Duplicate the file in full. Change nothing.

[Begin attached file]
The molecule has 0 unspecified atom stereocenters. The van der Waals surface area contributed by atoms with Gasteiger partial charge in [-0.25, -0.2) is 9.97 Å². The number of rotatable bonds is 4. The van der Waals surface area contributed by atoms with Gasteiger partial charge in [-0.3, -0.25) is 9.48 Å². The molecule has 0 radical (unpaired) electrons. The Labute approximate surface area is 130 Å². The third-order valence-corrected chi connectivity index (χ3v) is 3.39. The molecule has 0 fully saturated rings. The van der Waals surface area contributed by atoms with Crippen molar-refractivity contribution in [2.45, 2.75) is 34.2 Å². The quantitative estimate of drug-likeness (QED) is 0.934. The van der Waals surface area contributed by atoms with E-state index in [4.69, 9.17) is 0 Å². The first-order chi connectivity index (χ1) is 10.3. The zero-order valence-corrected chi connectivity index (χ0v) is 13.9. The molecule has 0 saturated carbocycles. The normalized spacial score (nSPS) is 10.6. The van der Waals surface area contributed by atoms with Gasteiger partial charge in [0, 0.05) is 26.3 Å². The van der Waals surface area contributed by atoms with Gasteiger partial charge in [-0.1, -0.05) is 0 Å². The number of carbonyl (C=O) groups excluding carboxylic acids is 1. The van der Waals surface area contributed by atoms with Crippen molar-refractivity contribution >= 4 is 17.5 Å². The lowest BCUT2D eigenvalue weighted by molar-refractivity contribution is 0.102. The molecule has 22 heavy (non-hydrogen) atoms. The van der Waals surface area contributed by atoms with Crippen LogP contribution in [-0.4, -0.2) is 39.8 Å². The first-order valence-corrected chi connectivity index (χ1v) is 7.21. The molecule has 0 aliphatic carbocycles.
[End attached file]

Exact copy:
The molecule has 0 unspecified atom stereocenters. The van der Waals surface area contributed by atoms with Gasteiger partial charge in [-0.25, -0.2) is 9.97 Å². The number of rotatable bonds is 4. The van der Waals surface area contributed by atoms with Gasteiger partial charge in [-0.3, -0.25) is 9.48 Å². The molecule has 0 radical (unpaired) electrons. The Labute approximate surface area is 130 Å². The third-order valence-corrected chi connectivity index (χ3v) is 3.39. The molecule has 0 fully saturated rings. The van der Waals surface area contributed by atoms with Crippen molar-refractivity contribution in [2.45, 2.75) is 34.2 Å². The quantitative estimate of drug-likeness (QED) is 0.934. The van der Waals surface area contributed by atoms with E-state index in [4.69, 9.17) is 0 Å². The first-order chi connectivity index (χ1) is 10.3. The zero-order valence-corrected chi connectivity index (χ0v) is 13.9. The molecule has 0 saturated carbocycles. The normalized spacial score (nSPS) is 10.6. The van der Waals surface area contributed by atoms with Gasteiger partial charge in [0, 0.05) is 26.3 Å². The van der Waals surface area contributed by atoms with Gasteiger partial charge in [-0.1, -0.05) is 0 Å². The number of carbonyl (C=O) groups excluding carboxylic acids is 1. The van der Waals surface area contributed by atoms with Crippen molar-refractivity contribution >= 4 is 17.5 Å². The lowest BCUT2D eigenvalue weighted by molar-refractivity contribution is 0.102. The molecule has 22 heavy (non-hydrogen) atoms. The van der Waals surface area contributed by atoms with Crippen LogP contribution in [-0.4, -0.2) is 39.8 Å². The first-order valence-corrected chi connectivity index (χ1v) is 7.21. The molecule has 0 aliphatic carbocycles.